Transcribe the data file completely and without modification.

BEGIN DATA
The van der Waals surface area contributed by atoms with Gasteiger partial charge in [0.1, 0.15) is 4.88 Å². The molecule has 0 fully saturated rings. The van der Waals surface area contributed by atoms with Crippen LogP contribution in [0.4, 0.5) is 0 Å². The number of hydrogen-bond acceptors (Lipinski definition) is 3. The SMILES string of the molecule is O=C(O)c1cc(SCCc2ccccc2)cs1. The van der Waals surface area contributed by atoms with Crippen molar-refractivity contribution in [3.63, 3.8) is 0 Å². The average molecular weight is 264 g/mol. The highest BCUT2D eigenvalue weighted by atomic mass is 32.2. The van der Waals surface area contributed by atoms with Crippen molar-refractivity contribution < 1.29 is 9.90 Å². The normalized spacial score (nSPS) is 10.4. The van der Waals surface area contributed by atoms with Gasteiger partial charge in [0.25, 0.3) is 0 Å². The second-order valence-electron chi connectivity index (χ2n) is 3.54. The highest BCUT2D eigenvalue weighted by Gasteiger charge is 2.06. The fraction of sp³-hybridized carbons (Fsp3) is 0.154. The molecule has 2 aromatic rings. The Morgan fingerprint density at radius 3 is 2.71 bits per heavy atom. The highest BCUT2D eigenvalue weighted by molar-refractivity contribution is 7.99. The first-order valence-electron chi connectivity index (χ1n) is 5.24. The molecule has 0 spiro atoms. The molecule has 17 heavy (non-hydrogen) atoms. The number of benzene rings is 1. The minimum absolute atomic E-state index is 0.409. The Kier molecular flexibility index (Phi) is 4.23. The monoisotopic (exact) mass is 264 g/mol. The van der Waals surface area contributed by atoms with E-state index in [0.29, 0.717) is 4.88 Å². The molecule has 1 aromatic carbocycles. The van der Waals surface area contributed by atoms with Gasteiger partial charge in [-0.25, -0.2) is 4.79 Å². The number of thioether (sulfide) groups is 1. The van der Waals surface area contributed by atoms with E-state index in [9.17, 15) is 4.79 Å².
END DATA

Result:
The van der Waals surface area contributed by atoms with Gasteiger partial charge in [0.1, 0.15) is 4.88 Å². The molecule has 0 fully saturated rings. The van der Waals surface area contributed by atoms with Crippen LogP contribution in [0.4, 0.5) is 0 Å². The number of hydrogen-bond acceptors (Lipinski definition) is 3. The SMILES string of the molecule is O=C(O)c1cc(SCCc2ccccc2)cs1. The van der Waals surface area contributed by atoms with Crippen molar-refractivity contribution in [3.63, 3.8) is 0 Å². The average molecular weight is 264 g/mol. The highest BCUT2D eigenvalue weighted by atomic mass is 32.2. The van der Waals surface area contributed by atoms with Crippen molar-refractivity contribution < 1.29 is 9.90 Å². The normalized spacial score (nSPS) is 10.4. The van der Waals surface area contributed by atoms with Gasteiger partial charge in [0.25, 0.3) is 0 Å². The second-order valence-electron chi connectivity index (χ2n) is 3.54. The highest BCUT2D eigenvalue weighted by Gasteiger charge is 2.06. The fraction of sp³-hybridized carbons (Fsp3) is 0.154. The molecule has 2 aromatic rings. The Morgan fingerprint density at radius 3 is 2.71 bits per heavy atom. The highest BCUT2D eigenvalue weighted by molar-refractivity contribution is 7.99. The first-order valence-electron chi connectivity index (χ1n) is 5.24. The molecule has 0 spiro atoms. The molecule has 17 heavy (non-hydrogen) atoms. The number of benzene rings is 1. The minimum absolute atomic E-state index is 0.409. The Kier molecular flexibility index (Phi) is 4.23. The monoisotopic (exact) mass is 264 g/mol. The van der Waals surface area contributed by atoms with E-state index in [0.29, 0.717) is 4.88 Å². The molecule has 1 aromatic carbocycles. The van der Waals surface area contributed by atoms with Gasteiger partial charge in [-0.25, -0.2) is 4.79 Å². The number of thioether (sulfide) groups is 1. The van der Waals surface area contributed by atoms with E-state index in [9.17, 15) is 4.79 Å².